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Ebola Primer: How ERs Are Preparing

Summary: Ebola is one of the most deadly viruses in existence, with a fatality rate close to 90 percent.
Air Date: 8/15/14
Duration: 10
Host: Leigh Vinocur, MD
Guest Bio: Rade Vukmir, MD, JD
Rade B. Vukmir, MD, JD, FCCP, FACEP, FACHE, is Chief Clinical Officer for National Guardian Risk Retention Group. Dr. Vukmir is the Chairman of ECI's Education and Risk Management Department. He holds an academic appointment as Professor (Adjunct) of Emergency Medicine at Temple University.

He is board-certified in Emergency Medicine and Critical Care Medicine and is a Fellow of the American College of Emergency Physicians, American College of Chest Physicians, and the American College of Healthcare Executives.

Dr. Vukmir received medical and legal degrees from the University of Pittsburgh in Pennsylvania.

He completed a residency program in Emergency Medicine at the University of Pittsburgh, a clinical fellowship in Critical Care at the University of Pittsburgh Medical Center, and a research fellowship in Resuscitation at the Safar Center for Resuscitation Research.

He is a certified instructor of Advanced Cardiac Life Support, Advanced Trauma Life Support, Pediatric Advanced Life Support, and the Fundamentals of Critical Care Support.

Dr. Vukmir also a degree in Law with a certificate in Health Law. Current interests include management of medicolegal risk, operations, efficiency, management, and optimal customer service strategies.

He is the author of 42, peer-reviewed medical journal articles, as well as seven books. He is the recipient of the University of Pittsburgh Affiliated Residency and Emergency Medicine Faculty Excellence Award for 1991 and 1992.

Dr. Vukmir is the founder of the ACEP Critical Care Medicine Section, and has served as Councilor, Medicolegal Committee and Public Relations Committee. He currently serves as an ACEP spokesperson.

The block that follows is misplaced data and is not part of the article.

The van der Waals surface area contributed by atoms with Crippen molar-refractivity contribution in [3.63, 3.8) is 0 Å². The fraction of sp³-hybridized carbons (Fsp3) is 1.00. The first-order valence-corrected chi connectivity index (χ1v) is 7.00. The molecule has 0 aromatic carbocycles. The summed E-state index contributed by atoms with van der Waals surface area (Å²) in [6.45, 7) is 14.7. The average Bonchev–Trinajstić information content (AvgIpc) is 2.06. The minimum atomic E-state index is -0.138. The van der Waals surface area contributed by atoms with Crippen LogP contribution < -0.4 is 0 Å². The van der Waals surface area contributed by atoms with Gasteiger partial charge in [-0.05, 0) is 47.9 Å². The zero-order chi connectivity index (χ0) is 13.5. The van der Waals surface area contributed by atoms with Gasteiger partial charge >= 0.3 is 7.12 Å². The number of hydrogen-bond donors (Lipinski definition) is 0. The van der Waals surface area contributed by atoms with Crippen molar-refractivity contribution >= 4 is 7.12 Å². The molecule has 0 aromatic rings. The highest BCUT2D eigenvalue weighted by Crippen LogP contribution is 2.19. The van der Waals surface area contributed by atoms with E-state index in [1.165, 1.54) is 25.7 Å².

Ebola Primer: How ERs Are Preparing
Ebola is a very severe infectious and life-threatening disease characterized by fever and internal bleeding.

Other symptoms that are present during the early stages of the disease are muscle weakness and soreness, headache and sore throat.

An Ebola outbreak in Africa has killed more than 1,000 people and made international headlines. You may also remember the two Americans working in Africa who came down with the virus and were brought to the United States for treatment.

How are emergency rooms in America preparing for a disease of this severity and potential magnitude?

The possibility of Ebola spreading throughout the country is unlikely, but not unfounded. There are several standard precautions, such as contact, airborne and isolation drills, that emergency rooms are utilizing; just in case Ebola was to become widespread in the U.S.

Fortunately, the Ebola virus is not airborne; it is only transmitted via direct contact with -- or secretion of -- bodily fluids. This means it is not easily transmittable.

What else do you need to know about Ebola?

Rade B. Vukmir, MD, shares the dangerous information on Ebola, signs and symptoms of Ebola and what you need to know about the potential risk of Ebola spreading globally.
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